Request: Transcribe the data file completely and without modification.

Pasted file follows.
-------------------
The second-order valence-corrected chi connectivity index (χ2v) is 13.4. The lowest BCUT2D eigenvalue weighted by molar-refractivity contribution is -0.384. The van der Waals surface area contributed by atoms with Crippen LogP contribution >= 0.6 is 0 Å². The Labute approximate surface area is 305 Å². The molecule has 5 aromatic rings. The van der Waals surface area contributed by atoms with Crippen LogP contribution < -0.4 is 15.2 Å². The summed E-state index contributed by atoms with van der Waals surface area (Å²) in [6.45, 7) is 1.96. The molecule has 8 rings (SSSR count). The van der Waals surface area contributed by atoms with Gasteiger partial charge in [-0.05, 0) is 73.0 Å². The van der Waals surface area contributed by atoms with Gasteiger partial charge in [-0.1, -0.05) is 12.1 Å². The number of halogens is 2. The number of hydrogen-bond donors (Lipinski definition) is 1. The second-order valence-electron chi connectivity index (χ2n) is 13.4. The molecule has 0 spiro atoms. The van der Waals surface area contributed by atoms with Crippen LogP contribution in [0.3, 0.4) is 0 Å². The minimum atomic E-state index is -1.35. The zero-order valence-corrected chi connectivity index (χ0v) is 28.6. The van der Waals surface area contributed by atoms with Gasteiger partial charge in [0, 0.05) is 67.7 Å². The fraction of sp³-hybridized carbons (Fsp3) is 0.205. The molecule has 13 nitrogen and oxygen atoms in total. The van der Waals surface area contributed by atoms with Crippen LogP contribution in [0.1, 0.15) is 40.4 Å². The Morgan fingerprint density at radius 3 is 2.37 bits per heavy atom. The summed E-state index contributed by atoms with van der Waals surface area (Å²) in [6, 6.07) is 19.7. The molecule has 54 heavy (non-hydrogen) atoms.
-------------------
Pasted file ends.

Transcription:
The second-order valence-corrected chi connectivity index (χ2v) is 13.4. The lowest BCUT2D eigenvalue weighted by molar-refractivity contribution is -0.384. The van der Waals surface area contributed by atoms with Crippen LogP contribution >= 0.6 is 0 Å². The Labute approximate surface area is 305 Å². The molecule has 5 aromatic rings. The van der Waals surface area contributed by atoms with Crippen LogP contribution < -0.4 is 15.2 Å². The summed E-state index contributed by atoms with van der Waals surface area (Å²) in [6.45, 7) is 1.96. The molecule has 8 rings (SSSR count). The van der Waals surface area contributed by atoms with Gasteiger partial charge in [-0.05, 0) is 73.0 Å². The van der Waals surface area contributed by atoms with Gasteiger partial charge in [-0.1, -0.05) is 12.1 Å². The number of halogens is 2. The number of hydrogen-bond donors (Lipinski definition) is 1. The second-order valence-electron chi connectivity index (χ2n) is 13.4. The molecule has 0 spiro atoms. The van der Waals surface area contributed by atoms with Crippen LogP contribution in [0.3, 0.4) is 0 Å². The minimum atomic E-state index is -1.35. The zero-order valence-corrected chi connectivity index (χ0v) is 28.6. The van der Waals surface area contributed by atoms with Gasteiger partial charge in [0, 0.05) is 67.7 Å². The fraction of sp³-hybridized carbons (Fsp3) is 0.205. The molecule has 13 nitrogen and oxygen atoms in total. The van der Waals surface area contributed by atoms with Crippen LogP contribution in [0.1, 0.15) is 40.4 Å². The Morgan fingerprint density at radius 3 is 2.37 bits per heavy atom. The summed E-state index contributed by atoms with van der Waals surface area (Å²) in [6, 6.07) is 19.7. The molecule has 54 heavy (non-hydrogen) atoms.